China’s 2023 Two Sessions: Engineering a Stable Recovery
The first meetings since the 20th National Congress of the Communist Party of China (CPC), this year’s Two Sessions solidify the Party’s quinquennial power transition. President Xi Jinping has secured an unprecedented third term as president and former Executive Vice Premier Han Zheng was appointed vice president. Current Politburo Standing Committee members Zhao Leji and Wang Huning became chairman of the Standing Committee of the NPC and chairman of the CPPCC, respectively.
Aside from Li Qiang, a current member of the Party’s Politburo Standing Committee who succeeded Li Keqiang as premier, the appointments of other top officials are also relevant for the international business community. He Lifeng, a current Politburo member, has been named vice premier in charge of financial and economic affairs, succeeding Liu He. Zheng Shanjie, a former provincial leader in Fujian, Zhejiang, and Anhui, has been appointed chairman of the National Development and Reform Commission (NDRC), the country’s top economic planning agency. Incumbent Governor of the People’s Bank of China Yi Gang, Minister of Finance Liu Kun, and Minister of Commerce Wang Wentao all retained their positions.
Chinese authorities usually facilitate institutional reform of the government at the start of each new cabinet’s term to improve governance of critical and emerging issues confronting China’s development. Such reforms generally lead to the consolidation or establishment of industrial regulatory authorities. For example, the Ministry of Industry and Information Technology, the Ministry of Human Resources and Social Security, the Ministry of Transport, and the Ministry of Environmental Protection was established in 2008. In 2018, the revamp plan included the establishment or reformation of several ministries including the Ministry of Natural Resources, the Ministry of Ecology and Environment, the Ministry of Agriculture and Rural Affairs, the Ministry of Culture and Tourism, and the State Administration for Market Regulation.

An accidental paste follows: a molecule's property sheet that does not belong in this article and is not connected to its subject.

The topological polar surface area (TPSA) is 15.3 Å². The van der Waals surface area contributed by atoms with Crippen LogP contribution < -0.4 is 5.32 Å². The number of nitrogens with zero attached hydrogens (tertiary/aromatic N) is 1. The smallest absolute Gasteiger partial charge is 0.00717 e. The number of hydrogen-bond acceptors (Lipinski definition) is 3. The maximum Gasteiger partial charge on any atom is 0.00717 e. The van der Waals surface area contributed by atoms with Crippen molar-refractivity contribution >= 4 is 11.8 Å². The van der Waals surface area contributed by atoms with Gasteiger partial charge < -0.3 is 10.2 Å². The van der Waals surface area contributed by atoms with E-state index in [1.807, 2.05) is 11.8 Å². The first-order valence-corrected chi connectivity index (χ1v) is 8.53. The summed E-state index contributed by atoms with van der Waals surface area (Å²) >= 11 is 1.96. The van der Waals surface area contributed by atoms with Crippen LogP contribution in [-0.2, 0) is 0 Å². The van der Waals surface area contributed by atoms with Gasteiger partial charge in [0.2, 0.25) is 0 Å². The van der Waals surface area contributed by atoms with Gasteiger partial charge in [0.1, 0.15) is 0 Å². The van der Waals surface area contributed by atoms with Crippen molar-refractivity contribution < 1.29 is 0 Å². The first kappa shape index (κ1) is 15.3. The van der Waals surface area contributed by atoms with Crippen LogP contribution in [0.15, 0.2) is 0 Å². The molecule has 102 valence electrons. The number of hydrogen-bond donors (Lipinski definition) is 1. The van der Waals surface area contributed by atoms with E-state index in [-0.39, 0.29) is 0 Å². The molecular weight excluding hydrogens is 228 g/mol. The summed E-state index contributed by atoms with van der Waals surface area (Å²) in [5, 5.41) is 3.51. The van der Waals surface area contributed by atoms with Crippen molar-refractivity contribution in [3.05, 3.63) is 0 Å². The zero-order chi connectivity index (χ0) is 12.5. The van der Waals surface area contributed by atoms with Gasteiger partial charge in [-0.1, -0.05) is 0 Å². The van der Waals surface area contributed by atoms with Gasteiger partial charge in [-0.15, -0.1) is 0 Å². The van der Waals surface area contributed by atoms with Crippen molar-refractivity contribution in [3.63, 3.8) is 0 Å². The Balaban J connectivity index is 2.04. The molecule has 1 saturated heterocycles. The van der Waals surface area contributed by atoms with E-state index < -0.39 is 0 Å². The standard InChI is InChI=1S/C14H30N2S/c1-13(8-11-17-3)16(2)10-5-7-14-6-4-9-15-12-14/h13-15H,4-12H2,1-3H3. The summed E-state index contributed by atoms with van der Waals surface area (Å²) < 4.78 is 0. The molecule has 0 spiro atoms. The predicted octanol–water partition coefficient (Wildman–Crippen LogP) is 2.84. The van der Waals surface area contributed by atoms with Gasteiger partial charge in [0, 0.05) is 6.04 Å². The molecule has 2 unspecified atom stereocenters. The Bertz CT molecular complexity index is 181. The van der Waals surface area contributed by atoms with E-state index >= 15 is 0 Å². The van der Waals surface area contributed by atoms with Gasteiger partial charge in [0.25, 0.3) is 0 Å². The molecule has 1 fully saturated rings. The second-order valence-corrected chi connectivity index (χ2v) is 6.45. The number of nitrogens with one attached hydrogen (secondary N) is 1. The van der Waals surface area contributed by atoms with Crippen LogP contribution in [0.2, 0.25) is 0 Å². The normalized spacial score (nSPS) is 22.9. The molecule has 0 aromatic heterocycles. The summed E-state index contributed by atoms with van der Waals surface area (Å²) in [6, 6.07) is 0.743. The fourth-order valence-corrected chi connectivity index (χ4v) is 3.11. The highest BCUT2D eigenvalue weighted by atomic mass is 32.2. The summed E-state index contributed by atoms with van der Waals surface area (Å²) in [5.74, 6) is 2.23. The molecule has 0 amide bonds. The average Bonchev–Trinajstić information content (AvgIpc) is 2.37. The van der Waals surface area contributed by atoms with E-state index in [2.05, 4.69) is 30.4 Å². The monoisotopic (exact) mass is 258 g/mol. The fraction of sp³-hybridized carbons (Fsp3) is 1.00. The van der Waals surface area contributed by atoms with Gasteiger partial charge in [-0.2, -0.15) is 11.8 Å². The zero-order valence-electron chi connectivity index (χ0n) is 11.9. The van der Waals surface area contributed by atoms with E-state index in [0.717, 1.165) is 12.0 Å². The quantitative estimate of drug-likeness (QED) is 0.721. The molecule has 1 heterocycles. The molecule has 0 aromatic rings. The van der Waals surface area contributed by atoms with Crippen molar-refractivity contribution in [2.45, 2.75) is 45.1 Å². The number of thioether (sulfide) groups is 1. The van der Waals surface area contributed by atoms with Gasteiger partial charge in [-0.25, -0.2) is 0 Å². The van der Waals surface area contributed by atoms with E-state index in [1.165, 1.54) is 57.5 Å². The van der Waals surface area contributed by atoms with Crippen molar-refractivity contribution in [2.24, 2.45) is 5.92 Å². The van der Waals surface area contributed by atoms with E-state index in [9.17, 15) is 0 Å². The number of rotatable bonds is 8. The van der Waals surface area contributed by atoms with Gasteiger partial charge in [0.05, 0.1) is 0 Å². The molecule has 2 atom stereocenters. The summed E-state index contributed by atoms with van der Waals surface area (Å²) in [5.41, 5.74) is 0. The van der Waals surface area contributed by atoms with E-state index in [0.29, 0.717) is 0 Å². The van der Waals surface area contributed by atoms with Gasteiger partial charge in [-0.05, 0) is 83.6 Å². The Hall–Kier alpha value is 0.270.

This year’s institutional overhaul focuses predominantly on finance and technology in an effort to improve governance of financial stability, technological self-reliance, and data security, all of which have been highlighted as development priorities amid China’s rapid economic transformation and escalating competition with the West. Highlights of the institutional reform plan include:
- The Ministry of Science and Technology will be restructured in a way that prioritizes strategic planning to advance China’s “whole nation” system in promoting scientific and technological innovation.
- The National Financial Regulatory Administration (NFRA) will be established to replace the China Banking and Insurance Regulatory Commission. The NFRA will oversee financial holding companies and investor protection, two areas previously administrated by the People’s Bank of China and the China Securities Regulatory Commission (CSRC). The CSRC will be elevated to the status of an agency directly overseen by the State Council, with approval authority over the issuance of enterprise bonds, including those raised by local government financing vehicles (LGFV).